Now, what explanation could there possibly be for Keith Schembri to refuse to answer questions in court on 17 Black and Macbridge?

That sounds a bit facetious, I get it.

But consider that the case we’re talking about here is one he instituted himself in his own defence when Simon Busuttil drew his own conclusion from the Panama Papers leaks and, as Daphne Caruana Galizia summed it up in the last hour of her life, stood up in court to say he was not a crook.

That was the first part of his testimony in his own case. Since he opened the case himself he first gets to say what he wants, answering comfortable questions from his own lawyer. He used that time on October 16th, 2017, to deny he’s done anything wrong.

Whenever one testifies and answers questions from the side that brought them as a witness to their case, they must then answer the questions from the other side. That’s when things become interesting: when they’re actually challenged and made to confront the evidence.

Keith Schembri has been dodging that for fourteen months now.

He’s done it again today as he instead got his lawyers to prevent any difficult questions asked of him about 17 Black and Macbridge.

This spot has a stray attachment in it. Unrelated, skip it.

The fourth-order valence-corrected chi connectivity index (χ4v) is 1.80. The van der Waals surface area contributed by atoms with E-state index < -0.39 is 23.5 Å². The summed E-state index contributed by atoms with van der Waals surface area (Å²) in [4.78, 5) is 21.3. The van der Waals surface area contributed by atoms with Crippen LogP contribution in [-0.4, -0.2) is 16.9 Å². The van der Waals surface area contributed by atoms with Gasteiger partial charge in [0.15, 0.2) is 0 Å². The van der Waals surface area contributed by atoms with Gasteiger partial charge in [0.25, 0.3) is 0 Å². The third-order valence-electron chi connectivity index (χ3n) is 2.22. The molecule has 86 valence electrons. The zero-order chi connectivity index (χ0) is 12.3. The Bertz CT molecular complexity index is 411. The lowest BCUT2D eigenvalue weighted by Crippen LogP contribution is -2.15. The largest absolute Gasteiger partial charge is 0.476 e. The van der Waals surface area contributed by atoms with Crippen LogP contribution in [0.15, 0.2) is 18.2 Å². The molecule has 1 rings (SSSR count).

Rather obtusely Keith Schembri’s lawyer is reported by Times of Malta to have complained, “it’s not that my client doesn’t want to testify but the information he (Simon Busuttil) gets from here he will try to use elsewhere”.

You don’t say! Judge Giovanni Grixti has just a few days ago told Simon Busuttil that unless he can prove Keith Schembri committed a crime he won’t allow a Magistrate to file the evidence Simon Busuttil has already collected.

Of course ‘he will try to use the information elsewhere’ apart of course from his legitimate defence from the accusation made by Keith Schembri that Simon Busuttil has defamed him.

It’s not defamation if it’s true.

Someone defending themselves from libel is entitled to present evidence that shows their claims are backed up by facts. It does not matter if all the facts were known to the person making a claim before or after they have made it. At least it shouldn’t. If that sounds like hesitation, it’s because the Court is now having to take more time to consider this argument.

If I have two sources that suggest Mr X is a crook and I publish; Mr X sues me for defamation; I am not able to present the two sources in my defence but other evidence of Mr X’s crookedness has since emerged and that I can produce. Can there really be a rule that prevents me from arguing in my own defence and forces me to be found guilty of defaming a crook by calling him one?

That is what Keith Schembri argued in court today.

In October 2017, that crook Keith Schembri went to court to say he’s not a crook. Today he went to court to say that any evidence to show he’s a crook cannot be used in contradicting him. And any questions put to him under oath that might cast doubt whether he was really being defamed when he was branded a quick should be stopped even before they’re spoken.

You’d have to wonder why.